New Zealand's contentious 'three strikes' law targeting copyright infringers effectively halved the number of times popular movies were viewed illegally online in the first month, according to the rights lobby group the Federation Against Copyright Theft (NZ FACT).
In a submission to a government review of the legislation's efficiency, NZ FACT claimed New Zealanders illegally viewed movies in the top 200 online 110,000 times in August last year — the month before the new law took effect — but only 50,000 times in September.
Fairfax NZ first reported the claims after obtaining the information under the Official Information Act.
Despite the drop in the first month, NZ FACT noted there had been no “discernible progress” since then.
Another lobby group, the Recording Industry Association of New Zealand (RIANZ), argued 41 percent of New Zealand internet users accessed “copyright infringing services online” in February this year, compared to 28 percent on average globally.
Dubbed “the Skynet” law by some members of Parliament, the act allows for fines up to $NZ15,000 ($AU11,550) on individual users if found guilty by the Copyright Tribunal.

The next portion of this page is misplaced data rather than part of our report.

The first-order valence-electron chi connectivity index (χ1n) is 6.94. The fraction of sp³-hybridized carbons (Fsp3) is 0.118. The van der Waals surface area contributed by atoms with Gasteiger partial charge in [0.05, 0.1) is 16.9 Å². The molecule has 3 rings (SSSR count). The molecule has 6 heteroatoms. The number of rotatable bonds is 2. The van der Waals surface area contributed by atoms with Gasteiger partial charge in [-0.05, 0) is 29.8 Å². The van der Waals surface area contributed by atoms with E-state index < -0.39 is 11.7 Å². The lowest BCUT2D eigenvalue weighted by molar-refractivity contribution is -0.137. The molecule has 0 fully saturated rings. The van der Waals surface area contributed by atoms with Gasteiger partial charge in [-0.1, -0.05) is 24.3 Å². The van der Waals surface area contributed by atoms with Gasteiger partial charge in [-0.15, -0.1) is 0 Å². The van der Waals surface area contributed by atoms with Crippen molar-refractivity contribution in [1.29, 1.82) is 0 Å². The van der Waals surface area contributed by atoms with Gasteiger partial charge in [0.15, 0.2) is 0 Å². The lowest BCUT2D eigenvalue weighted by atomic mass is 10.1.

The New Zealand Government had back-tracked on plans to terminate users' internet connections if found guilty of infringement however.
But rights holder groups remained unhappy with the $NZ25 fee payable to cover internet service providers' costs of processing notices.
The regime for the notice fees is currently under review by the Ministry of Economic Development, with submissions sought from providers and rights holders.
NZ FACT said it had not sent out any infringement notices because of the fee, and called for the fee to be reduced to a few cents per notice.
RIANZ had sent out a total 2766 infringement noticed to ISPs between October last year and April 26, 2012, to be forwarded to customers allegedly downloading music from artists such as Lady Gaga and Rihanna.
Of the notices, 58 were challenged by those accused of infringement. Only two of the challenges were judged to be valid, however.
A reduced fee would allow RIANZ to send out 5000 infringement notices per month, it said.
The current low level of notices effectively rendered the law impotent, the group argued, as public fear of receiving a notice are minimal.
ISPs and telcos have continued to push for a higher processing fee however, with incumbent Telecom New Zealand suggesting a $NZ104 ($AU80) per notice fine.
The company said it had spent $NZ534,416 ($AU411,705) to comply with the “Skynet” law, sending out 1238 notices, at an individual cost of $NZ431.68 ($AU332) to the telco.